It is this researcher/gardener’s understanding or hypothesis that the nutrients which are held in place in the soil are released by the various types of acids (citric, carbonic…others) mentioned previously. These acids are exuded by bacteria, archaea or roots to create hydrogen ions which then displace (exchange for) into the soil solution, the nutrient ions required by the plant. In the case of bacteria/archaea which have consumed these nutrients, they are themselves consumed by protozoa and nematodes which they expel as waste in ionic form nutrient immediately available to the plant, as previously described.

It appears that this method of uptaking the desired nutrient is more ‘economically’ viable for the plant. Rather than expending its precious resources to mineralize (release) these nutrients, the bacteria, archaea, protozoa and nematode pull it off for her.

Soil Composition?
In my opinion, the number one method of nutrient uptake listed above that the horticulturist can influence is the predation of bacteria/archaea by protozoa (and perhaps nematodes). By ensuring a good soil base with a variety of pore sizes but with lots of adequate drainage, moisture retaining substance and composted organic matter, one will provide good habitat and hiding spots for these organisms to flourish.

When creating your soil mix bear in mind that you wish to create long lasting spaces or pores of various sizes so it is best to include some very slow to decompose organic matter and some rock or sand-like particles along with some of your faster degrading compost to see you through your first season as your soil matrix comes to life.

I won’t get into specific ingredients, as others are better able to list these. Besides, I’m a believer in using what is close at hand, easily available and cheap.

There is another sphere of influence in the soil which I feel is of importance and that is the interface between stone/rock and the upper portions of the soil. For container growing there is going to be variance in accord with your container size and depth and the way you wish to arrange things. I do believe that there are groups of microorganisms (bacteria/archaea & fungi) which work at certain depths with limited to no oxygen which mineralize nutrients from stone, rock and rock powders. In similar fashion to the surface dwellers, the nutrient waste which they process is  passed up the chain and then to the roots. Within this hypothesis there may be some logic in placing a layer of small stones or gravel in the bottom of a container. Of course this makes more sense in a larger, deeper container.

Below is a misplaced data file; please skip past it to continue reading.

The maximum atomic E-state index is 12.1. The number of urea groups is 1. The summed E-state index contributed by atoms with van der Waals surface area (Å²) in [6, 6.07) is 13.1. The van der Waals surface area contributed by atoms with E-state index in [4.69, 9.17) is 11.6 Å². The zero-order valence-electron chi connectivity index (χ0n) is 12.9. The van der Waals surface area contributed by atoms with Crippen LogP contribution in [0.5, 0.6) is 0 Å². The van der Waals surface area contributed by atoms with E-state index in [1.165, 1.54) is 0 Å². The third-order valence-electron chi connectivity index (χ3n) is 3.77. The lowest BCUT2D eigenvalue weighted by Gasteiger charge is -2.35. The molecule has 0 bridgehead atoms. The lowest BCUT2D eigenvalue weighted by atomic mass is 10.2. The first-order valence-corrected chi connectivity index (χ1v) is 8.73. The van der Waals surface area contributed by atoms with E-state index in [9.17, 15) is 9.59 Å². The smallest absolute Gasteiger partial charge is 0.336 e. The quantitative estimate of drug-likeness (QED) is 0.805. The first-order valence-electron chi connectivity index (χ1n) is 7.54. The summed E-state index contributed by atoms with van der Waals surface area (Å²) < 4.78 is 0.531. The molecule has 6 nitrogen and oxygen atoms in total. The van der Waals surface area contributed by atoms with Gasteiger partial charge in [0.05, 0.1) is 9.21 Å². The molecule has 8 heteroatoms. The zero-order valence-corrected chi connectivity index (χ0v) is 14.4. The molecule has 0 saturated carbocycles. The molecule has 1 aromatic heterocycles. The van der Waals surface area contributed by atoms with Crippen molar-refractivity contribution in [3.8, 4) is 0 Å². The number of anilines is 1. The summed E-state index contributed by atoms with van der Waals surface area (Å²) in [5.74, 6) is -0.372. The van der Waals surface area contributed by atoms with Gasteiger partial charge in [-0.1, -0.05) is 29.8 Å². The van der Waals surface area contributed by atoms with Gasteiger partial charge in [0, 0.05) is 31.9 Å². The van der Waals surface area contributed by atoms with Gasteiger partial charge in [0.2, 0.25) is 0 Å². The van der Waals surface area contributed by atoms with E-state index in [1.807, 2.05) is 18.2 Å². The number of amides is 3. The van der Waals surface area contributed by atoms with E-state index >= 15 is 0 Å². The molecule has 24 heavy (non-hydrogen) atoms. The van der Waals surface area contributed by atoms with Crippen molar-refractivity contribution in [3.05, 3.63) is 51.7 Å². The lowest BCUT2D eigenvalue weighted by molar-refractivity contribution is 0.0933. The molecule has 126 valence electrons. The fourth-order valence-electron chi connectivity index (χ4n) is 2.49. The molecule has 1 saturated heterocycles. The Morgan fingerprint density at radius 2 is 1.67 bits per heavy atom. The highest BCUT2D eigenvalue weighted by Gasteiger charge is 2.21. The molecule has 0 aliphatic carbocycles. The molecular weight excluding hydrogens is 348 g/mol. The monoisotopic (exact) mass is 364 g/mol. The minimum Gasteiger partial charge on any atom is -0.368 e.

Anecdotally, I surmise that a variety of colors of rock/stone is beneficial. This is more of a gut feeling and is derived from the idea that as humans we assimilate more vitamins and minerals by choosing diversely colored foods.

I hope I have conveyed that allowing microbes to live and function hierarchically at their optimum position undisturbed is how a horticulturist best achieves living soil. By leaving soil undisturbed fungal hyphae circuitry remains established, mycorrhizal colonization of roots takes place more quickly, networks of microbial nutrient exchange stay in optimum position.

Of course it is a decision which each grower must make on their own, balancing what is feasible and convenient to the space available and to their lifestyle and ability. I can attest that my experience with this method of container growing is that the soil just seems to get better with each season.

It is important to keep it alive through additions of organic matter, topdressed and I believe a minimum volume of 5 gallons and 14 inches depth is important. A larger volume is likely better. Allowing the soil to be populated by small arthropods, nematodes and perhaps earthworms is of great value.